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Boston Trial Focuses on Bomb Components

  • Associated Press

FILE - A portion of a pressure-cooker bomb recovered from a blast site at the Boston Marathon bombing is displayed for the media in a conference room.

FILE - A portion of a pressure-cooker bomb recovered from a blast site at the Boston Marathon bombing is displayed for the media in a conference room.

FBI agents told jurors in the Boston Marathon trial that nails, BBs, pressure cooker parts and other items similar to those used in two pressure-cooker bombs that exploded near the marathon's finish line were found in Dzokhar Tsarnaev's family apartment in Cambridge.

The parts and others purchased by Tsarnaev's brother were found during a search four days after the April 15, 2013 terror attack, which killed three people and injured more than 260 others.

Tsarnaev's lawyers have admitted that he and his older brother, Tamerlan, planted and detonated the bombs. But they say Tamerlan Tsarnaev was the mastermind of the attack.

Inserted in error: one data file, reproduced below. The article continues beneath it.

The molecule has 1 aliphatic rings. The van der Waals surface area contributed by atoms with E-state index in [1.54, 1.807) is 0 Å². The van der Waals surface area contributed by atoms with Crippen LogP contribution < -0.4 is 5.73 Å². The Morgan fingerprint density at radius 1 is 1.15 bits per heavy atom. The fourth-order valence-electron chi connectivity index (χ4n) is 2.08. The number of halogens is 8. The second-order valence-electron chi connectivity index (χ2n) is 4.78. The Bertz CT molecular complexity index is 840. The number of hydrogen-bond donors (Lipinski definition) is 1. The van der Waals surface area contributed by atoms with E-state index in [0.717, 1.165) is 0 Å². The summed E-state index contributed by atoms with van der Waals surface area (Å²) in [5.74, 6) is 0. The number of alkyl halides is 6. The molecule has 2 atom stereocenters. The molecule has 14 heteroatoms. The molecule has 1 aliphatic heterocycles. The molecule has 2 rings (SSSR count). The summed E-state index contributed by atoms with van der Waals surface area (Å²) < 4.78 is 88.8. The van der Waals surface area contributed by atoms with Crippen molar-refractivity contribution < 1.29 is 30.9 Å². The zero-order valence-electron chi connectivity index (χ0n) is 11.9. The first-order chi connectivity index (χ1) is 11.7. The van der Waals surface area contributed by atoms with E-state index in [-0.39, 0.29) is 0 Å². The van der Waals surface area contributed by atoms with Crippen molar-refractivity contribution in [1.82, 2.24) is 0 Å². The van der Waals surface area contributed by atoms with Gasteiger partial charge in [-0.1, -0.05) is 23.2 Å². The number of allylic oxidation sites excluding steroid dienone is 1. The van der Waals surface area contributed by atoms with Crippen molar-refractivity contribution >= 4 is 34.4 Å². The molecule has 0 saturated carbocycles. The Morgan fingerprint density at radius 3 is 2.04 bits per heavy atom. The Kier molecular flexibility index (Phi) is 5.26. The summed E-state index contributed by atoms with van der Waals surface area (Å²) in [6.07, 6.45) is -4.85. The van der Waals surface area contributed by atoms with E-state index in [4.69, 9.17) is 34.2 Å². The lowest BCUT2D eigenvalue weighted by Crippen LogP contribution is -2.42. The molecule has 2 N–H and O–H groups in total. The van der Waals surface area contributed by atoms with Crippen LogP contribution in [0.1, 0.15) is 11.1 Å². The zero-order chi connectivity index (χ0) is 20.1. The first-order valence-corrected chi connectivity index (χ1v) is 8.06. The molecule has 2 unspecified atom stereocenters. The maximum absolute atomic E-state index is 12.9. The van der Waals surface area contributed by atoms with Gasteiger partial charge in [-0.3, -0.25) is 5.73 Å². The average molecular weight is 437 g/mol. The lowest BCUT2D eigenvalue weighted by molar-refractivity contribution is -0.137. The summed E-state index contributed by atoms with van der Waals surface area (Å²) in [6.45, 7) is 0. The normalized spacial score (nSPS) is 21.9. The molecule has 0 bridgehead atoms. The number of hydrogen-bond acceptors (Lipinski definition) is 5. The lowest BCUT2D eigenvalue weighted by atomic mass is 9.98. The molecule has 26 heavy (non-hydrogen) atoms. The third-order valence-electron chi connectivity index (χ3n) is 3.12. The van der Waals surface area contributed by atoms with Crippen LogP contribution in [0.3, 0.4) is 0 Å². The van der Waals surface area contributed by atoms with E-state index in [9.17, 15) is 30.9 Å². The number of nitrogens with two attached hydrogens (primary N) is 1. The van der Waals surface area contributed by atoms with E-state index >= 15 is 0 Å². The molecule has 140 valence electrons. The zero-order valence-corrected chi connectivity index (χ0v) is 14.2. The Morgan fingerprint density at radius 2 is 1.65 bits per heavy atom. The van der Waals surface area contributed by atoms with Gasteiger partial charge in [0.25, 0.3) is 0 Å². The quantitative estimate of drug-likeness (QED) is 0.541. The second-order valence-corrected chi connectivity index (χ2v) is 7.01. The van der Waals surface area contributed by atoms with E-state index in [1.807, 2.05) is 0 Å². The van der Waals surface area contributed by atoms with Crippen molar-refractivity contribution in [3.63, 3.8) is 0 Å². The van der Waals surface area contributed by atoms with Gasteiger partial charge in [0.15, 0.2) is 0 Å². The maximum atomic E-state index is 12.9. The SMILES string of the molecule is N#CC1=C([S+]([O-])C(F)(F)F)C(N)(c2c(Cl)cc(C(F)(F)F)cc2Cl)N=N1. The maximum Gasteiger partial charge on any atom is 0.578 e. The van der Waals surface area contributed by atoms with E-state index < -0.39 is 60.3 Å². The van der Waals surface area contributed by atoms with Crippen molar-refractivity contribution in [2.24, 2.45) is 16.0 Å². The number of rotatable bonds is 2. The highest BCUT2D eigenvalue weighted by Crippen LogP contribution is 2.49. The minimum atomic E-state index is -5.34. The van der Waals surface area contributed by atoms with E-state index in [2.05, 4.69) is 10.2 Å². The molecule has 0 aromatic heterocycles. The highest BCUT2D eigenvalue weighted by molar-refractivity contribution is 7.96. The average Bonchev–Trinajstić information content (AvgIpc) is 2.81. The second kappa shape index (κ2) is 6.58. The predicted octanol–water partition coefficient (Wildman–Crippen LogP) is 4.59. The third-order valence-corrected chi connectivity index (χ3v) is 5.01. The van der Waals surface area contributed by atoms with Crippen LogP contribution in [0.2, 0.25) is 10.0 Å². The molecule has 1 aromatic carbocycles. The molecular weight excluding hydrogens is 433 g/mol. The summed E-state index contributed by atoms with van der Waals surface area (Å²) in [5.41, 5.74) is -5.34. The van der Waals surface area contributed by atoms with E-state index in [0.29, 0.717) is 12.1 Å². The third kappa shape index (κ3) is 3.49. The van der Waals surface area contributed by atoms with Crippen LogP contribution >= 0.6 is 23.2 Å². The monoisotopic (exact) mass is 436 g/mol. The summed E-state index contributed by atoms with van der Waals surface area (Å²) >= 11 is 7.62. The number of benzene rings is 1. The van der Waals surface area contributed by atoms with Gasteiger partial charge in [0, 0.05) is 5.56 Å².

Tsarnaev's attorneys contend that he had not been living in the apartment since he enrolled at the University of Massachusetts-Dartmouth more than a year before the bombings, so most of what was found there did not belong to him.

Tamerlan, 26, died days after the bombing when he was wounded during a gun battle with police and run over by Dzhokhar as he escaped. Dzhokhar, then 19, was found more than 18 hours later, hiding in a boat parked in a yard in Watertown.

The brothers - ethnic Chechens - had lived in the former Soviet republic of Kyrgyzstan and the volatile Dagestan region of Russia before moving to Cambridge with their parents and two sisters about a decade before the bombings.

FBI Special Agent Christopher Derks identified various items belonging to Tsarnaev in the apartment, including his certificate of naturalization showing he had become a U.S. citizen.

He also said agents found a book with two sheets of loose-leaf paper inside with handwritten notes, including the name Tarek Mehanna, a Sudbury man who was convicted of conspiring to help al-Qaida, and a reference to Anwar al-Awlaki, an America-born Muslim cleric and al-Qaida propagandist who was killed in a U.S. drone strike in Yemen in 2011. Derks did not say whose handwriting it was.

FBI agents told the jury that Tamerlan bought remote-controlled model cars and a transmitter and receiver, and boxes of BBs in the months before the attack.

Prosecutors said previously that the remote-control detonators for the bombs used in the marathon were made from model car parts.

The prosecution could rest its case as soon as Thursday.

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